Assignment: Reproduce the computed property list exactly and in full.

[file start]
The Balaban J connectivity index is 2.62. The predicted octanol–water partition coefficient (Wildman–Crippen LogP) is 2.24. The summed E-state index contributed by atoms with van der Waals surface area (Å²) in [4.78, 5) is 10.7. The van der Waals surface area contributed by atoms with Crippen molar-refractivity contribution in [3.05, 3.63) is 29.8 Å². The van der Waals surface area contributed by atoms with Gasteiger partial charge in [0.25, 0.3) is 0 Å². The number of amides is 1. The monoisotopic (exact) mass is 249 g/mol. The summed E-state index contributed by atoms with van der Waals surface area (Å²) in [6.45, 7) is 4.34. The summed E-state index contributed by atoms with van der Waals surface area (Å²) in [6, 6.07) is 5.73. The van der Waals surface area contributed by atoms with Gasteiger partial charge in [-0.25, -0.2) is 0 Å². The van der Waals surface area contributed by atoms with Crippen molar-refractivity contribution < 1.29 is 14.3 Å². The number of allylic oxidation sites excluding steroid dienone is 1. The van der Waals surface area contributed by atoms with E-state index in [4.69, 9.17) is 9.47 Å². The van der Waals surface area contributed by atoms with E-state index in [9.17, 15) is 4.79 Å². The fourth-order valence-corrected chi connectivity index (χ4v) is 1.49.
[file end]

The Balaban J connectivity index is 2.62. The predicted octanol–water partition coefficient (Wildman–Crippen LogP) is 2.24. The summed E-state index contributed by atoms with van der Waals surface area (Å²) in [4.78, 5) is 10.7. The van der Waals surface area contributed by atoms with Crippen molar-refractivity contribution in [3.05, 3.63) is 29.8 Å². The van der Waals surface area contributed by atoms with Gasteiger partial charge in [0.25, 0.3) is 0 Å². The number of amides is 1. The monoisotopic (exact) mass is 249 g/mol. The summed E-state index contributed by atoms with van der Waals surface area (Å²) in [6.45, 7) is 4.34. The summed E-state index contributed by atoms with van der Waals surface area (Å²) in [6, 6.07) is 5.73. The van der Waals surface area contributed by atoms with Gasteiger partial charge in [-0.25, -0.2) is 0 Å². The van der Waals surface area contributed by atoms with Crippen molar-refractivity contribution < 1.29 is 14.3 Å². The number of allylic oxidation sites excluding steroid dienone is 1. The van der Waals surface area contributed by atoms with E-state index in [4.69, 9.17) is 9.47 Å². The van der Waals surface area contributed by atoms with E-state index in [9.17, 15) is 4.79 Å². The fourth-order valence-corrected chi connectivity index (χ4v) is 1.49.